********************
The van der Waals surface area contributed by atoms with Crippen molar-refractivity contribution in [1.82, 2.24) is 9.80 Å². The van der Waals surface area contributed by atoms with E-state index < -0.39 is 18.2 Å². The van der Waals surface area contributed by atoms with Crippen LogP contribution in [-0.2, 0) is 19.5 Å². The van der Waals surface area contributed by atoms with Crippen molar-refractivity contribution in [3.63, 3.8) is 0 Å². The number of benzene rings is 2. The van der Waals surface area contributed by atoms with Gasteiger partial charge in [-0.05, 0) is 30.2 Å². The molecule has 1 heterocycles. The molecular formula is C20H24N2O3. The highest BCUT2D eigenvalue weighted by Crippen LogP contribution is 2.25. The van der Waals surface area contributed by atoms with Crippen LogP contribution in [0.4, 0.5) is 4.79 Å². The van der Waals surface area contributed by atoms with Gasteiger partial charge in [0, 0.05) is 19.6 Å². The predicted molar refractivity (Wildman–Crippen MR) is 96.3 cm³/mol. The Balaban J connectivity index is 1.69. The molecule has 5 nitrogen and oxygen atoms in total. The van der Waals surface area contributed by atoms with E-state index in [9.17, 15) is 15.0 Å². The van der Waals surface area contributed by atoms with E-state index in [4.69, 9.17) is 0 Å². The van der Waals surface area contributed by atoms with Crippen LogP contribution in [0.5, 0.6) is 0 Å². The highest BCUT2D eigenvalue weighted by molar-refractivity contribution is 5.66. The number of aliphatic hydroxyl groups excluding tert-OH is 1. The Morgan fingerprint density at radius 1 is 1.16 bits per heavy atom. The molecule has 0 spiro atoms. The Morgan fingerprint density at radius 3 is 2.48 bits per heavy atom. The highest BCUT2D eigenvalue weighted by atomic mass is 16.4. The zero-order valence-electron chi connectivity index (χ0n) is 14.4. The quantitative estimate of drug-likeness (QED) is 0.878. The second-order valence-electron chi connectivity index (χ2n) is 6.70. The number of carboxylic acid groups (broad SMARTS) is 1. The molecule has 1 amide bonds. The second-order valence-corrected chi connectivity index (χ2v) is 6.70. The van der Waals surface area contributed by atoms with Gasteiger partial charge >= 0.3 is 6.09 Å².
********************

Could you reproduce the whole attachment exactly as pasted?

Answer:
The van der Waals surface area contributed by atoms with Crippen molar-refractivity contribution in [1.82, 2.24) is 9.80 Å². The van der Waals surface area contributed by atoms with E-state index < -0.39 is 18.2 Å². The van der Waals surface area contributed by atoms with Crippen LogP contribution in [-0.2, 0) is 19.5 Å². The van der Waals surface area contributed by atoms with Crippen molar-refractivity contribution in [3.63, 3.8) is 0 Å². The number of benzene rings is 2. The van der Waals surface area contributed by atoms with Gasteiger partial charge in [-0.05, 0) is 30.2 Å². The molecule has 1 heterocycles. The molecular formula is C20H24N2O3. The highest BCUT2D eigenvalue weighted by Crippen LogP contribution is 2.25. The van der Waals surface area contributed by atoms with Crippen LogP contribution in [0.4, 0.5) is 4.79 Å². The van der Waals surface area contributed by atoms with Gasteiger partial charge in [0, 0.05) is 19.6 Å². The predicted molar refractivity (Wildman–Crippen MR) is 96.3 cm³/mol. The Balaban J connectivity index is 1.69. The molecule has 5 nitrogen and oxygen atoms in total. The van der Waals surface area contributed by atoms with E-state index in [9.17, 15) is 15.0 Å². The van der Waals surface area contributed by atoms with E-state index in [4.69, 9.17) is 0 Å². The van der Waals surface area contributed by atoms with Crippen LogP contribution in [0.5, 0.6) is 0 Å². The highest BCUT2D eigenvalue weighted by molar-refractivity contribution is 5.66. The number of aliphatic hydroxyl groups excluding tert-OH is 1. The Morgan fingerprint density at radius 1 is 1.16 bits per heavy atom. The molecule has 0 spiro atoms. The Morgan fingerprint density at radius 3 is 2.48 bits per heavy atom. The highest BCUT2D eigenvalue weighted by atomic mass is 16.4. The zero-order valence-electron chi connectivity index (χ0n) is 14.4. The quantitative estimate of drug-likeness (QED) is 0.878. The second-order valence-electron chi connectivity index (χ2n) is 6.70. The number of carboxylic acid groups (broad SMARTS) is 1. The molecule has 1 amide bonds. The second-order valence-corrected chi connectivity index (χ2v) is 6.70. The van der Waals surface area contributed by atoms with Gasteiger partial charge >= 0.3 is 6.09 Å².